The question we worked on is not continuous compounding but if it were, the geometric mean = 10% – .5 * (.20)² = 8%. Just knowing this was enough to know that most likely B would not outperform A even though they have the same average expectancy.

Let’s revisit the original question, but now we will assume continuous compounding instead of annual compounding. The beauty of this is we can now use Black Scholes to solve it!

Re-framing The Poll As An Options Question

We now switch compounding frequency from annual to continuous so we are officially in Black-Scholes lognormal world. 

Expected return (arithmetic mean)

  • Annual compounding: $100 * (1.1)¹⁰ = $259.37
  • Continuous compounding (B-S world): 100*e^(.10 * 10) = $271.83

Median return (geometric mean)

  • Annual compounding: $100 x 1.0817¹⁰ = $219.24
  • Continuous compounding (B-S world): $100 * e^(.10 – .5 * .2²) = $222.55
    • remember Geometric mean  = arithmetic mean – .5 * volatility²
    • geometric mean < arithmetic mean of course

The original question:

What’s the probability that stock B with its 10% annual return and 20% volatility outperforms stock A with its 10% annual return and no volatility in 10 years?

Asking the question in options language:

What is the probability that a 10-year call option on stock B with a strike price of $271.83 expires in-the-money?

If you have heard that “delta” is the probability of “expiring in-the-money” then you think we are done. We have all the variables we need to use a Black-Scholes calculator which will spit out a delta. The problem is delta is only approximately the probability of expiring in-the-money. In cases with lots of time to expiry, like this one where the horizon is 10 years, they diverge dramatically. 2

We will need to extract the probability from the Black Scholes equation. Rest assured, we already have all the variables. 

Computing The Probability That Stock “B” Expires Above Stock “A”

If we simplify Black-Scholes to a bumper sticker, it is the probability-discounted stock price beyond a fixed strike price. Under the hood of the equation, there must be some notion of a random variable’s probability distribution. In fact, it’s comfortingly simple. The crux of the computation is just calculating z-scores.

I think of a z-score as the “X” coordinate on a graph where the “Y” coordinate is a probability on a distribution. Refresher pic3:

Conceptually, a z-score is a distance from a distribution’s mean normalized by its standard deviation. In Black-Scholes world, z-scores are a specified logreturn’s distance from the geometric mean normalized by the stock’s volatility. Same idea as the Gaussian z-scores you have seen before.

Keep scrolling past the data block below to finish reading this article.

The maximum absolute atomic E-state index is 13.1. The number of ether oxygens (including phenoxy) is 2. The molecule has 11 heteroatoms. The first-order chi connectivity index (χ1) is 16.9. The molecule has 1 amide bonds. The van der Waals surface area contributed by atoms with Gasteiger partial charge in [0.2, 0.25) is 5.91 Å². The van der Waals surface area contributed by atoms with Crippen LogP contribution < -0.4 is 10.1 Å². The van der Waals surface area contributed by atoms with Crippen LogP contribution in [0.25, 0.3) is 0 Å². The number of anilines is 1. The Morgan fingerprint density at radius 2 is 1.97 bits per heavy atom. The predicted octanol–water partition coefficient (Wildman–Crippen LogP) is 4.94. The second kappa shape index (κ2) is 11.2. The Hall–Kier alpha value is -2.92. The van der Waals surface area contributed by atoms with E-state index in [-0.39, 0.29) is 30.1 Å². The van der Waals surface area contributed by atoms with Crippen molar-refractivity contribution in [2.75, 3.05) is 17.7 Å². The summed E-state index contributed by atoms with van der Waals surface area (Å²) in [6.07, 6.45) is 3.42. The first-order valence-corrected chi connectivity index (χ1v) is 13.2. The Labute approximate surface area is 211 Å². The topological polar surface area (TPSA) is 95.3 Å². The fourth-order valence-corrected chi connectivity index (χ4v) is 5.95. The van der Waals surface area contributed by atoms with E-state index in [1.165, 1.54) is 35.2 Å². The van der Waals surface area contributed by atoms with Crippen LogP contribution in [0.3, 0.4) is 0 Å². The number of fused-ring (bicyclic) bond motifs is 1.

Conveniently, logreturns are themselves normally distributed allowing us to use the good ol’ NORM.DIST Excel function to turn those z-scores into probabilities and deltas. 

In Black Scholes,

  • delta is N(d1)
  • probability of expiring in-the-money is N(d2)
  • d1 and d2 are z-scores

Here are my calcs4:

Boom.

The probability of stock B finishing above stock A (ie the strike or forward price of an a $100 stock continuously compounded at 10% for 10 years) is…

37.6%!

This is respectably close to the 37.7% we computed using Pascal’s Triangle. The difference is we used the continuous compounding (lognormal) distribution of returns instead of calculating the return outcomes discretely. 

The Lognormal Distribution Is A Lesson In How Compounding Influences Returns

I ran all the same inputs through Black Scholes for strikes up to $750.

  • This lets us compute all the straddles and butterflies in Black-Scholes universe (ie what market-makers back in the day called “flat sheets”. That means no additional skew parameters were fit to the model or the model was not fit to the market).
  • The flys lets us draw the distribution of prices.

A snippet of the table:

I highlighted a few cells of note:

  • The 220 strike has a 50% chance of expiring ITM. That makes sense, it’s the geometric mean or arithmetic median.
  • The 270 strike is known as At-The-Forward because it corresponds to the forward price of $271.83 derived from continuously compounding $100 at 10% per year for 10 years (ie Seʳᵗ). If 10% were a risk-free rate this would be treated like the 10 year ATM price in practice. Notice it has a 63% delta. This suprises people new to options but for veterans this is expected (assuming you are running a model without spot-vol correlation).
  • You have to go to the $330 strike to find the 50% delta option! If you need to review why see Lessons From The .50 Delta Option.

This below summary picture adds one more lesson:

The cheapest straddle (and therefore most expensive butterfly) occurs at the modal return, about $150. If the stock increased from $100 to $150, you’re CAGR would be 4.1%. This is the single most likely event despite the fact that it’s below the median AND has a point probability of only 1.7%

Speaking of Skew

Vanilla Black-Scholes option theory is a handy framework for understanding the otherwise unintuitive hand of compounding. The lognormal distribution is the distribution that corresponds to continuously compounded returns. However, it is important to recognize that nobody actually believes this distribution describes any individual investment. A biotech stock might be bimodally distributed, contingent on an FDA approval. If you price SPX index options with positively skewed model like this you will not last long. 

A positively skewed distribution says “on average I’ll make X because sometimes I’ll make multiples of X but most of the time, my lived experience is I’ll make less than X”.